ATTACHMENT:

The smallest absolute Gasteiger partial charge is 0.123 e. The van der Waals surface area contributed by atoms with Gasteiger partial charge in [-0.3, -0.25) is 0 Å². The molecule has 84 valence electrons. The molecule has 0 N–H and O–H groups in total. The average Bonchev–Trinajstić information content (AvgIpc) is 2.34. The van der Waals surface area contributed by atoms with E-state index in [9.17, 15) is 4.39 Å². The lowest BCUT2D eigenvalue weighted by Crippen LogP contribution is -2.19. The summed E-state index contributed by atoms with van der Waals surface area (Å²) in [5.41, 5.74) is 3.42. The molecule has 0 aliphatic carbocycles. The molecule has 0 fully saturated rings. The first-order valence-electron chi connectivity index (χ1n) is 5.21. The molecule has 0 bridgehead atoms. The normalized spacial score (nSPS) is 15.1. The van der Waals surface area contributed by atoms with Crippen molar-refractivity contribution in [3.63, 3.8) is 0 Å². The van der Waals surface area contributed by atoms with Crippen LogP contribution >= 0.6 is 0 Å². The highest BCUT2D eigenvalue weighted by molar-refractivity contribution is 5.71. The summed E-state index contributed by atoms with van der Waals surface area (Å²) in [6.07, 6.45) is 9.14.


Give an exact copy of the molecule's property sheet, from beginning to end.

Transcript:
The smallest absolute Gasteiger partial charge is 0.123 e. The van der Waals surface area contributed by atoms with Gasteiger partial charge in [-0.3, -0.25) is 0 Å². The molecule has 84 valence electrons. The molecule has 0 N–H and O–H groups in total. The average Bonchev–Trinajstić information content (AvgIpc) is 2.34. The van der Waals surface area contributed by atoms with E-state index in [9.17, 15) is 4.39 Å². The lowest BCUT2D eigenvalue weighted by Crippen LogP contribution is -2.19. The summed E-state index contributed by atoms with van der Waals surface area (Å²) in [5.41, 5.74) is 3.42. The molecule has 0 aliphatic carbocycles. The molecule has 0 fully saturated rings. The first-order valence-electron chi connectivity index (χ1n) is 5.21. The molecule has 0 bridgehead atoms. The normalized spacial score (nSPS) is 15.1. The van der Waals surface area contributed by atoms with Crippen molar-refractivity contribution in [3.63, 3.8) is 0 Å². The van der Waals surface area contributed by atoms with Crippen LogP contribution >= 0.6 is 0 Å². The highest BCUT2D eigenvalue weighted by molar-refractivity contribution is 5.71. The summed E-state index contributed by atoms with van der Waals surface area (Å²) in [6.07, 6.45) is 9.14.